The International Monetary Fund on Monday shut the door of debt relief against Nigeria, despite appeals from the World Health Organisation for consideration for poor country.
Nigeria is currently seeking a special loan facility from the Bretton Woods institution to shore up dwindling public revenue.
Kristalina Georgieva, Managing Director of the IMF, made this known in a statement issued on Monday.
“Today, I am pleased to say that our Executive Board approved immediate debt service relief to 25 of the IMF’s member countries under the IMF’s revamped Catastrophe Containment and Relief Trust (CCRT) as part of the Fund’s response to help address the impact of the COVID-19 pandemic,” the statement said.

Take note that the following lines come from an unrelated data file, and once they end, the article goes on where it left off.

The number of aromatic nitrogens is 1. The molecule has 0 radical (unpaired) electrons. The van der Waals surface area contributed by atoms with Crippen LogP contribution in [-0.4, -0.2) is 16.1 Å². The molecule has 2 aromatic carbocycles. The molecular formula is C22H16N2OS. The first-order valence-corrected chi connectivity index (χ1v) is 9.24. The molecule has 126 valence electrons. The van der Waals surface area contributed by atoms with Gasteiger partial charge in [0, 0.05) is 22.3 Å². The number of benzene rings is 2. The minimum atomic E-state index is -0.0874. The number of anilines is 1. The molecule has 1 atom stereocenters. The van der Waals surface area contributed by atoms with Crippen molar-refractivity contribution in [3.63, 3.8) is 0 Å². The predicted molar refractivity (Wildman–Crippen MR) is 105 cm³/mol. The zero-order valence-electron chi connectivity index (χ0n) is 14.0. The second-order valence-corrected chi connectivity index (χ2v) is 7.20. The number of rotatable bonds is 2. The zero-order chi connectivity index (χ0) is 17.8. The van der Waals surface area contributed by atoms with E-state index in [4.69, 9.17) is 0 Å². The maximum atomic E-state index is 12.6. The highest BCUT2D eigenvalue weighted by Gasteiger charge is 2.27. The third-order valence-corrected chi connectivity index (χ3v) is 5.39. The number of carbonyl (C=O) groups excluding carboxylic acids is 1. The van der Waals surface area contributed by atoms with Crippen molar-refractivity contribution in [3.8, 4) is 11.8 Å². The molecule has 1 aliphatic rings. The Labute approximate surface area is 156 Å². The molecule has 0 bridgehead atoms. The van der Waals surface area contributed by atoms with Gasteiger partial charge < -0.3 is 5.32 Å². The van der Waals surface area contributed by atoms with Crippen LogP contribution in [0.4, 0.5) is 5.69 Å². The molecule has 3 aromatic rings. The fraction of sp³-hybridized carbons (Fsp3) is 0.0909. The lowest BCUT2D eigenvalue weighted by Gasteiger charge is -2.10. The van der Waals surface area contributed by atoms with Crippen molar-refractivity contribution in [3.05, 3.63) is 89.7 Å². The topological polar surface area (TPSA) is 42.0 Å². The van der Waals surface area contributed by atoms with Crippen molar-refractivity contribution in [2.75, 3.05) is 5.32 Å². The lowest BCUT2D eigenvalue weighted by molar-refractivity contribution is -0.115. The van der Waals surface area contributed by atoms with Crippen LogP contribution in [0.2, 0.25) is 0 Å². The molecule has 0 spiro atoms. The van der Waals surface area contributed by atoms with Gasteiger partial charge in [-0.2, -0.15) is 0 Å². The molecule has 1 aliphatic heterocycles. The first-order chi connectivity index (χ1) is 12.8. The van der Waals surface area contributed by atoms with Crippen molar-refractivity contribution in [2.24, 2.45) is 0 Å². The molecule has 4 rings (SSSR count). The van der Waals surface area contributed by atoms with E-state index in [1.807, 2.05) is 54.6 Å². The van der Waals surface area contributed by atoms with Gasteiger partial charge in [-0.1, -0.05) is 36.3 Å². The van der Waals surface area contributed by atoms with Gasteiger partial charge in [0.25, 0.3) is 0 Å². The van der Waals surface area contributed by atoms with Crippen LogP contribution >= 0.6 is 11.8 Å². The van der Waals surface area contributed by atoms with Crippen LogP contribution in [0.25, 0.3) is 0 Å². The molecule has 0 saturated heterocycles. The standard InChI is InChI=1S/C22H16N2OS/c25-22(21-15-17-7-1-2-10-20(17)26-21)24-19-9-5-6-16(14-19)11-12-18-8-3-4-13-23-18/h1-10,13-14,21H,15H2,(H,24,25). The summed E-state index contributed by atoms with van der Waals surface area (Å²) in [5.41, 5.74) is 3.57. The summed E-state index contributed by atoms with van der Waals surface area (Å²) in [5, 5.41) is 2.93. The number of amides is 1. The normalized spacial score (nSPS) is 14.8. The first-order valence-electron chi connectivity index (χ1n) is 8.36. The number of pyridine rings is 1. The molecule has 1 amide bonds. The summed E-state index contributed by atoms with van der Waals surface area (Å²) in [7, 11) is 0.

“This provides grants to our poorest and most vulnerable members to cover their IMF debt obligations for an initial phase over the next six months and will help them channel more of their scarce financial resources towards vital emergency medical and other relief efforts.”
The IMF said that CCRT can currently provide about US$500 million in grant-based debt service relief, including the recent $185 million pledge by the U.K. and $100 million provided by Japan as immediately available resources.
Others, it said, including China and the Netherlands, are also stepping forward with important contributions.
Ms Giorgieva urged other donors to help the IMF replenish the Trust’s resources and boost further its ability to provide additional debt service relief for a full two years to its poorest member countries.
The countries that will receive debt service relief, according to the agency, are Afghanistan, Benin, Burkina Faso, Central African Republic, Chad, Comoros, Congo, D.R., The Gambia, Guinea, Guinea-Bissau, Haiti, Liberia, Madagascar, Malawi, Mali and Mozambique.
Others according to the agency are Nepal, Niger, Rwanda, São Tomé and Príncipe, Sierra Leone, Solomon Islands, Tajikistan, Togo, and Yemen.